Serum Sex Hormone Levels and Subclinical Atherosclerosis - Ancillary to MESA
To assess the associations of serum sex hormones with the presence and progression of subclinical atherosclerosis.
|Study Start Date:||July 2003|
|Study Completion Date:||June 2008|
|Primary Completion Date:||June 2008 (Final data collection date for primary outcome measure)|
Throughout their lifetime, men are at higher risk of coronary heart disease (CHD) than women, however, after menopause this difference is attenuated. This observation suggests that endogenous sex hormones could be associated with CHD risk. There is some evidence indicating that the effect of sex hormones on CHD risk could be mediated, in part, by alterations in lipid levels or other CHD risk factors. However, other evidence supports an independent relationship of circulating hormone levels with CHD risk.
The study, which is ancillary to MESA, will examine the associations of serum sex hormone concentrations with the presence and progression of subclinical atherosclerosis in 3,259 male and 2,802 postmenopausal female participants of the Multi-Ethnic Study of Atherosclerosis (MESA). Subclinical atherosclerosis will be identified using both coronary artery calcium (CAC) and carotid intimal-medial wall thickness (IMT). Progression will be identified by the change in CAC over 3.5 years. Circulating concentrations of total (and free) testosterone (T), dehydroepiandrosterone (DHEA), 17 beta-estradiol (E2), and sex hormone binding globulin (SHBG) in stored serum samples collected at the MESA baseline exam will be assessed. Laboratory results will be merged with existing demographic, anthropometric, lifestyle, CHD risk factor, and subclinical disease data collected in MESA. Cross-sectional and prospective methods of statistical analysis will be used to assess the proposed associations. MESA is particularly well suited for disentangling the effects of hormonal factors and CHD risk factors on subclinical atherosclerosis because of the availability of high-quality data, serum samples, and CAC and IMT measurements in a large multi-ethnic population of men and women.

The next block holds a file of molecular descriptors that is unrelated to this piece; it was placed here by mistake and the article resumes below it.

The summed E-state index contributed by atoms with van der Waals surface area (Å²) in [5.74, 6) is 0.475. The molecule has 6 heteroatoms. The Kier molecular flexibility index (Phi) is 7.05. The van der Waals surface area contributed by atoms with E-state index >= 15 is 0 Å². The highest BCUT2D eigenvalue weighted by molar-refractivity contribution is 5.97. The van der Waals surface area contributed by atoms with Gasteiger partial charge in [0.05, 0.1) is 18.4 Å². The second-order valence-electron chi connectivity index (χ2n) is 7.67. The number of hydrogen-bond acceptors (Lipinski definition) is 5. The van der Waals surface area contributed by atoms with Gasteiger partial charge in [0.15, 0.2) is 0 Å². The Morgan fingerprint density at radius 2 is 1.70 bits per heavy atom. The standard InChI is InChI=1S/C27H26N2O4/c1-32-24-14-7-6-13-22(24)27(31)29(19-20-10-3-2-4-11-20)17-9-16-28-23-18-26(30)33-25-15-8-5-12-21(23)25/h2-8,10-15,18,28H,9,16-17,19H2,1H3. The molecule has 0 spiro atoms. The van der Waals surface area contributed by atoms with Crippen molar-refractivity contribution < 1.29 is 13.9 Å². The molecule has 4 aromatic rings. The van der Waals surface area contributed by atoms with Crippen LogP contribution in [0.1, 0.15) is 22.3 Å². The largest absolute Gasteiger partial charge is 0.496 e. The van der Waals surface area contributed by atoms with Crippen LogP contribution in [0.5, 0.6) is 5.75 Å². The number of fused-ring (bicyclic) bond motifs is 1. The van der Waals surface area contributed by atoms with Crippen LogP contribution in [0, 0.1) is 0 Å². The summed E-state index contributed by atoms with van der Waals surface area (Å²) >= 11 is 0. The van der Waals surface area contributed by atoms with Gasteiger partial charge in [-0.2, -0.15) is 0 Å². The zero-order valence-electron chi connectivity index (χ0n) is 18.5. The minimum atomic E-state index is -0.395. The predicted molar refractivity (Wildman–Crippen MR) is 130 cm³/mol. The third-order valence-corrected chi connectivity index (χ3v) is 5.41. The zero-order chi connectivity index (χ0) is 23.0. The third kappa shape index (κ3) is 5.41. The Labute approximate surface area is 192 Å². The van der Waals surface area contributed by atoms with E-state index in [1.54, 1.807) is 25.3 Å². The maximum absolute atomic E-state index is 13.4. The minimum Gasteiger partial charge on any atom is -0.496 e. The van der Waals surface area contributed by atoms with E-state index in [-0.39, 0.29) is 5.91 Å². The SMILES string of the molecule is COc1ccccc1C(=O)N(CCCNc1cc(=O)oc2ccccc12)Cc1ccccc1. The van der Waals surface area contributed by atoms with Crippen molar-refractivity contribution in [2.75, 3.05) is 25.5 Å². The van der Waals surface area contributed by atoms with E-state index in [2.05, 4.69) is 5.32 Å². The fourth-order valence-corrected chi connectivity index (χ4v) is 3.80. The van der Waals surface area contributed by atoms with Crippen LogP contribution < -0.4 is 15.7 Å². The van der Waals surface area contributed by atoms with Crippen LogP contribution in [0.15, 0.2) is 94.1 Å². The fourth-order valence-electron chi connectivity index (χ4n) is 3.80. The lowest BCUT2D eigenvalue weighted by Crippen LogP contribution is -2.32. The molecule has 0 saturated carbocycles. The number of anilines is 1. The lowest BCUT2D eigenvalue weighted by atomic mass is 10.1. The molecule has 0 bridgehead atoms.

|Investigator:||Susan Gapstur||Northwestern University|